Henry Miller and writing

Jan 28, 2014

I’m here at the Hungarian Pastry Shop with a little book, The Henry Miller Reader, reading an essay Miller wrote about the process of writing. I’ve read this part before, but still get a kick out of it. He writes about letting go, writing freely without worrying what others will think. And he’s describing his friend, Van Norden who's the exact opposite -- self-conscious, cautious, stuck in his writing. He can’t even get started. I relate to poor Van Norden. Miller writes:

Take Van Norden. He’s another case. He’s been trying for two months to get started with his novel. Each time I meet him he has a new opening for his book. It never gets beyond the opening. Yesterday he said: ‘You see what my problem’s like. It isn’t just a question of how to begin: the first line decides the cast of the whole book. Now here’s a start I made the other day: Dante wrote a poem about a place called H---. H dash, because I don’t want any trouble with the censors’.

Miller continues: Think of a book opening with H-dash! A little private hell which mustn’t offend the censors! I notice that when Whitman starts a poem he writes: - ‘I, Walt, in my 37th year and in perfect health! ... I am afoot with my vision...I dote on myself...Walt Whitman, a kosmos, of Manhattan the son, turbulent, fleshy, sensual, eating, drinking and breeding...Unscrew the locks from the doors! Unscrew the doors themselves from their jambs...Here or henceforward it is all the same to me...I exist as I am, that is enough...’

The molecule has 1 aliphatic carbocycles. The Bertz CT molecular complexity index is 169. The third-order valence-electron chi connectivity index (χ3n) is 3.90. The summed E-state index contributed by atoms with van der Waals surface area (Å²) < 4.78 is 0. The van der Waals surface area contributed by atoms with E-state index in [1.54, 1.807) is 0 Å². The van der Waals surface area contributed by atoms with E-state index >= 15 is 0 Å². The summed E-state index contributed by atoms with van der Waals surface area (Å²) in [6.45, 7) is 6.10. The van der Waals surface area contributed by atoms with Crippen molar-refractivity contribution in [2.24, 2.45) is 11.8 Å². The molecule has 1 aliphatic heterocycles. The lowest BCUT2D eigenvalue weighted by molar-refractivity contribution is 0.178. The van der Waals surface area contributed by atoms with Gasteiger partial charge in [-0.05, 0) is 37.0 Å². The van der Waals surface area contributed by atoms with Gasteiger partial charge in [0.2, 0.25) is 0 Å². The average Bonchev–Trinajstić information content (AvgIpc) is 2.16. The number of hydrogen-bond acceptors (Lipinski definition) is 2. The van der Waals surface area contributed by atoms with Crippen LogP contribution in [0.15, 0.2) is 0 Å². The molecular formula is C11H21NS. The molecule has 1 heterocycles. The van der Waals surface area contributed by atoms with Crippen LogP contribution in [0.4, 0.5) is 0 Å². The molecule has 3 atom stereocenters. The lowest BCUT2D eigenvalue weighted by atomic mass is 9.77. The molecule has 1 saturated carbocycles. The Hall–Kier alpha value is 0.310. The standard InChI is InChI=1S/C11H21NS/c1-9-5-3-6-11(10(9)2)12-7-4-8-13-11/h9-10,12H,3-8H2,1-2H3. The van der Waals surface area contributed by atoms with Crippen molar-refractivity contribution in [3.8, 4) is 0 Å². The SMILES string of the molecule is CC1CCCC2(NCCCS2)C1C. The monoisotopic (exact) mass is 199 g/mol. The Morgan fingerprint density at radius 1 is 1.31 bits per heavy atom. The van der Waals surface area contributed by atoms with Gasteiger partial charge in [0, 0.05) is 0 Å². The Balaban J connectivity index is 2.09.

With Walt it is always Saturday afternoon. If the woman be hard to describe he admits it and stops at the third line. Next Saturday, the weather permitting, he may add a missing tooth, or an ankle. Yes, I want to be more like Miller and Walt; less like poor Carl Van Norden. Miller continues: Whereas my friend Carl, who has the vitality of a bedbug, is pissing in his pants because four days have elapsed and he has only a negative in his hand. ‘I don’t see any reason,’ says he, ‘why I should ever die- barring an untoward accident’. And then he rubs his hands and closets himself in his room to live out his immortality. He lives on like a bedbug hidden in the wallpaper.

I understand Carl Van Norden. He is cautious, carefully guarding against loss, unable to take risks. Whitman and Miller on the other hand joyously seek out rewards, consequences be damned.

What really interests me in The Miller Reader is what Miller says in the preface. He says that he was asked to select pieces from his works over many years, and if he were to think much about the writings he’s chosen, he’d want to write about each one. More Miller expansiveness, creativity, fecundity. It’s like he’s identified a faulty brake system that’s always engaged in his car, in my car too. The brakes are constantly restraining the accelerator, and Miller and Whitman disable the brakes altogether to see where the free-flowing car takes them, joyously steering the automobile, effortlessly moving all around, waving to poor Carl Van Norden and me as we hide in our holes. Miller and Walt have no problem starting the flow, their only concern is when to turn off the tap.

I look out from my table at the pastry shop to the cathedral across the street. Miller’s now describing a conversation with a friend, then a book passage he’s excited about, now a woman with whom he’s rendezvoused. Finally, I read an excerpt from Black Spring where, riding his bicycle in France, he discovers a café and orders bread, cheese, and a bottle of wine. Maybe some ham for good measure. He loves sitting at this café. It’s the best café because no one told him to go there, moldy as the cheese may be. Or, as he puts it, The stalest, the wormiest, the lousiest Roquefort that was ever fabricated, saturated with the worms of Dante, of Vergil, Homer, Boccaccio, Rabelais, Goethe, all the worms that ever were and have passed on into cheese.

Reading Miller makes you want to write because he makes you want to live expansively. Even Miller wants to write when he reads Henry Miller.